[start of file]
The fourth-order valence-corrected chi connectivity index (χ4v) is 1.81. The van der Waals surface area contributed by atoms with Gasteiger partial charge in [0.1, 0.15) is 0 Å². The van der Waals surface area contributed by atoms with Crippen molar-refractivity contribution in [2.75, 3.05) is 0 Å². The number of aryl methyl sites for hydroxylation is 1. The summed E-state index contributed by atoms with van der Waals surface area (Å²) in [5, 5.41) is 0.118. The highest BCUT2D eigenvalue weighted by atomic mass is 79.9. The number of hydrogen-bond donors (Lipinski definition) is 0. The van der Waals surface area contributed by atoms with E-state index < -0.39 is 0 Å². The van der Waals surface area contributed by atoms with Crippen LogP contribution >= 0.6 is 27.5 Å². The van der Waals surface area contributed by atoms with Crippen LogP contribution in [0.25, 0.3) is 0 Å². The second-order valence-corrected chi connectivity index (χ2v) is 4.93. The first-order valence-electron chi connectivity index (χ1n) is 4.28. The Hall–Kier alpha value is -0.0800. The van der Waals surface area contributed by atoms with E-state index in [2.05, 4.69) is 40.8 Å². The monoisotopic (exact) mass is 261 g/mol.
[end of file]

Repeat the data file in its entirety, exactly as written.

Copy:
The fourth-order valence-corrected chi connectivity index (χ4v) is 1.81. The van der Waals surface area contributed by atoms with Gasteiger partial charge in [0.1, 0.15) is 0 Å². The van der Waals surface area contributed by atoms with Crippen molar-refractivity contribution in [2.75, 3.05) is 0 Å². The number of aryl methyl sites for hydroxylation is 1. The summed E-state index contributed by atoms with van der Waals surface area (Å²) in [5, 5.41) is 0.118. The highest BCUT2D eigenvalue weighted by atomic mass is 79.9. The number of hydrogen-bond donors (Lipinski definition) is 0. The van der Waals surface area contributed by atoms with E-state index < -0.39 is 0 Å². The van der Waals surface area contributed by atoms with Crippen LogP contribution >= 0.6 is 27.5 Å². The van der Waals surface area contributed by atoms with Crippen LogP contribution in [0.25, 0.3) is 0 Å². The second-order valence-corrected chi connectivity index (χ2v) is 4.93. The first-order valence-electron chi connectivity index (χ1n) is 4.28. The Hall–Kier alpha value is -0.0800. The van der Waals surface area contributed by atoms with E-state index in [2.05, 4.69) is 40.8 Å². The monoisotopic (exact) mass is 261 g/mol.